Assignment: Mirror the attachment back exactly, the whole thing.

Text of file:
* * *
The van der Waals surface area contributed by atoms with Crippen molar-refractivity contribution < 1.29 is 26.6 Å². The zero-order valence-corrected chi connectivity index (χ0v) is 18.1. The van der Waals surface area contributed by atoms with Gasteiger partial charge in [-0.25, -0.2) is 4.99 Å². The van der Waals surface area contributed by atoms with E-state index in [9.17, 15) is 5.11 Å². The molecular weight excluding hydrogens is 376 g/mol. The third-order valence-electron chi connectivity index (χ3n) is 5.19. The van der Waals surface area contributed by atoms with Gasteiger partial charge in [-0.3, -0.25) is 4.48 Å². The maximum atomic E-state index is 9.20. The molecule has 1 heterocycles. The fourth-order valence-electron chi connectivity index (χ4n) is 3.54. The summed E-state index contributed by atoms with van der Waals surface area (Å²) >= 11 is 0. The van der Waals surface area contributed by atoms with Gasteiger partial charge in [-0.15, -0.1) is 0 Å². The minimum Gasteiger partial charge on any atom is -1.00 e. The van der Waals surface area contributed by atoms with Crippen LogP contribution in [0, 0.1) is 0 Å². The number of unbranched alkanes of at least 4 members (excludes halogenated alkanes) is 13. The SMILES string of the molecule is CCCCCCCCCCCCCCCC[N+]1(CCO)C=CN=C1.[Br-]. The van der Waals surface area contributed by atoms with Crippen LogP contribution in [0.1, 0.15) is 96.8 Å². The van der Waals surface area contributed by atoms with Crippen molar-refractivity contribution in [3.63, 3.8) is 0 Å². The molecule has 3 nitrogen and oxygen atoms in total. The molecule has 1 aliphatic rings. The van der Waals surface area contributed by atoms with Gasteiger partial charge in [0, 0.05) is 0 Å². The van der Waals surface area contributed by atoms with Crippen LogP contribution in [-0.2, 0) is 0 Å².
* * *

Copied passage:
The van der Waals surface area contributed by atoms with Crippen molar-refractivity contribution < 1.29 is 26.6 Å². The zero-order valence-corrected chi connectivity index (χ0v) is 18.1. The van der Waals surface area contributed by atoms with Gasteiger partial charge in [-0.25, -0.2) is 4.99 Å². The van der Waals surface area contributed by atoms with E-state index in [9.17, 15) is 5.11 Å². The molecular weight excluding hydrogens is 376 g/mol. The third-order valence-electron chi connectivity index (χ3n) is 5.19. The van der Waals surface area contributed by atoms with Gasteiger partial charge in [-0.3, -0.25) is 4.48 Å². The maximum atomic E-state index is 9.20. The molecule has 1 heterocycles. The fourth-order valence-electron chi connectivity index (χ4n) is 3.54. The summed E-state index contributed by atoms with van der Waals surface area (Å²) >= 11 is 0. The van der Waals surface area contributed by atoms with Gasteiger partial charge in [-0.15, -0.1) is 0 Å². The minimum Gasteiger partial charge on any atom is -1.00 e. The van der Waals surface area contributed by atoms with Crippen LogP contribution in [0, 0.1) is 0 Å². The number of unbranched alkanes of at least 4 members (excludes halogenated alkanes) is 13. The SMILES string of the molecule is CCCCCCCCCCCCCCCC[N+]1(CCO)C=CN=C1.[Br-]. The van der Waals surface area contributed by atoms with Crippen LogP contribution in [0.1, 0.15) is 96.8 Å². The van der Waals surface area contributed by atoms with Crippen molar-refractivity contribution in [3.63, 3.8) is 0 Å². The molecule has 3 nitrogen and oxygen atoms in total. The molecule has 1 aliphatic rings. The van der Waals surface area contributed by atoms with Gasteiger partial charge in [0, 0.05) is 0 Å². The van der Waals surface area contributed by atoms with Crippen LogP contribution in [-0.2, 0) is 0 Å².